According to life sciences commercial intelligence firm Evaluate, the U.S. irritable bowel syndrome and inflammatory bowel disease market alone is expected to rise to $6.7-billion by 2019 from $5-billion in 2014.
“There is an economy of scale benefit to the COGS in the manufacture of crofelemer. We are currently manufacturing in a new FDA-approved GMP commercial manufacturing facility for both the human and animal health markets,” she adds.
Napo also is seeking geographic partners outside the U.S for Mytesi in order to attract non-dilutive funding for product development in the U.S. Ms. Conte points to regions such as the Middle East and Korea, where there were partnering discussions before Mytesi was approved and where the company is actively seeking opportunities for a deal.
In its animal health arm, Jaguar is developing two prescription products – Canalevia for the treatment of various forms of diarrhea in dogs and Equilevia for the treatment of gastric ulcers in high performance horses – and has commercialized a non-prescription product line, Neonorm Calf and Neonorm Foal, to help preweaned dairy calves and foals retain fluid, respectively.
Ms. Conte says Jaguar has received a Minor Use in a Major Species (MUMS) designation from the FDA for Canalevia to treat CID in dogs. MUMS is similar to orphan drug status and can lead to conditional approval based on a reasonable expectation of efficacy.
The company completed a proof-of-concept study in 2015 to demonstrate Canalevia’s mechanism of action and beneficial effect in treating acute diarrhea in dogs, and expects to release pivotal top-line efficacy data by the end of March for this indication. “We’re aiming to have the product on the market by the end of this year,” she adds.
For the general companion animal population, globally, Jaguar at the end of January entered a global collaboration with Eli Lilly’s Elanco unit for the development and co-promotion of Canalevia for acute and chronic diarrhea.
In addition to an upfront payment, Jaguar is eligible to receive milestone payments in an aggregate amount of up to $61-million payable throughout the term of the agreement, with all of its Canalevia expenses paid retroactively to last October. Jaguar retains the MUMS indications and would be reimbursed to promote Canalevia in the U.S.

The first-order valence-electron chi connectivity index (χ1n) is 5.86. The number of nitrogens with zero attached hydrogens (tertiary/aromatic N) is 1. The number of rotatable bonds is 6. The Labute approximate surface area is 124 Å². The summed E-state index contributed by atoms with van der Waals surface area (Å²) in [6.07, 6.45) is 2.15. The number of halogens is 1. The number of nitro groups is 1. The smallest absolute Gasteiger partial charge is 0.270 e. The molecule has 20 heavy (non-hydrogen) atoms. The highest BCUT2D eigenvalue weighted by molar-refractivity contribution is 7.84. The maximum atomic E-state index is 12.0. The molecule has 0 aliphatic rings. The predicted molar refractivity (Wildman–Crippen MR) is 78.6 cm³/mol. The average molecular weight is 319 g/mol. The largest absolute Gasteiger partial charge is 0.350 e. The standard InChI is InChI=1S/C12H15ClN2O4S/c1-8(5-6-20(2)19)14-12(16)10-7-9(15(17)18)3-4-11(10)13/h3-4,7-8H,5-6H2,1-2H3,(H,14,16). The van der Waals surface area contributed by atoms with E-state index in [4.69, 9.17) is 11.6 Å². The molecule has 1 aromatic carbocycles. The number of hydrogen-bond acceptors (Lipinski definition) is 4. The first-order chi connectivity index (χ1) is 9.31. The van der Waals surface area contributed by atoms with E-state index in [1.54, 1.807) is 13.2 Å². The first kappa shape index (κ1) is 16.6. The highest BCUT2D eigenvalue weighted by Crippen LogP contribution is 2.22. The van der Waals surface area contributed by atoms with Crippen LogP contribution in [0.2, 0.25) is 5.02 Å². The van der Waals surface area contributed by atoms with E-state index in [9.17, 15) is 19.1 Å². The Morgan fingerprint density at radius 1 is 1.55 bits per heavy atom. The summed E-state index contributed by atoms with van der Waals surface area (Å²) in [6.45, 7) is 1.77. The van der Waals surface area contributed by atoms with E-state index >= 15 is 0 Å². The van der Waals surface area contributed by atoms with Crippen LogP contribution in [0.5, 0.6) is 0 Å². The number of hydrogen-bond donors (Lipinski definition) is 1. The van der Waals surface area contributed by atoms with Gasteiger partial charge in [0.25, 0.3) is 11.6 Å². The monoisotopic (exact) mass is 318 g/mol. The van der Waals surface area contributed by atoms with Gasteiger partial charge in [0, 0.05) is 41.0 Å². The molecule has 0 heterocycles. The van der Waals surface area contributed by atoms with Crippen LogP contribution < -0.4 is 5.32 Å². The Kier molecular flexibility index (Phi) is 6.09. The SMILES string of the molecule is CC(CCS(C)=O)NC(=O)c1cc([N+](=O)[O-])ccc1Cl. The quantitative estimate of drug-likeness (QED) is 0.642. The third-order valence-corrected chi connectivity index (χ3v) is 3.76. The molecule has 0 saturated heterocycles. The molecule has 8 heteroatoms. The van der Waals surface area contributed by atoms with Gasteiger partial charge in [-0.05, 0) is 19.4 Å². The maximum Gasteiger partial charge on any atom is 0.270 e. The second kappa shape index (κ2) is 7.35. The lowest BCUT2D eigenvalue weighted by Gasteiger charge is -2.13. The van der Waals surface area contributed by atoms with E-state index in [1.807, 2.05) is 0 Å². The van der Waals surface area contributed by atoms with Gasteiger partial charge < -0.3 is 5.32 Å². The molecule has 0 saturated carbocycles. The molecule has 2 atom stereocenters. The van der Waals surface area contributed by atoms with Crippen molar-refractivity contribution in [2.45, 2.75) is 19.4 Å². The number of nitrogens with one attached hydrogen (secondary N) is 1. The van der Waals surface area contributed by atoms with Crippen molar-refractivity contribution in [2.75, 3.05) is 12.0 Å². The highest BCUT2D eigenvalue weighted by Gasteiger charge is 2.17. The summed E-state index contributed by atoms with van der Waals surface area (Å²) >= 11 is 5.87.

“The commercial launch for acute diarrhea is expected in early 2018,” Ms. Conte suggests, adding that a second-generation chew product for ease of chronic administration is under development.
According to Ms. Conte, the largest potential market opportunity in Jaguar’s pipeline is an ulcer drug, Equilevia, for equine athletes. It is another equine-friendly, sustainably-harvested pharmaceutical formulation of a botanical extract from the Croton lechleri tree in South America.
There are an estimated four million high performance horses in the U.S. and seven million worldwide, with an 87% incidence of squamous and glandular gastric ulcers. There is no FDA-approved treatment for glandular ulcers.
In a proof-of-concept study last year, Equilevia demonstrated a statistically significant improvement in glandular ulcerations, compared with placebo. Jaguar expects to release results from a dose determination study for equine ulcers in the first quarter of this year.
“A distinguishing feature of Equilevia is no requirement for treatment withdrawal prior to racing,” Ms. Conte says, noting that an existing chronic treatment for squamous ulcers must be withdrawn from the animal three days before racing.
While the dose determination data is still blinded, “we were able to observe racing results during the study and, no matter how you look at, whether it was compared with previous results; win, place or show; or dollar winnings, horses on treatment with Equilevia performed better than placebo,” she adds.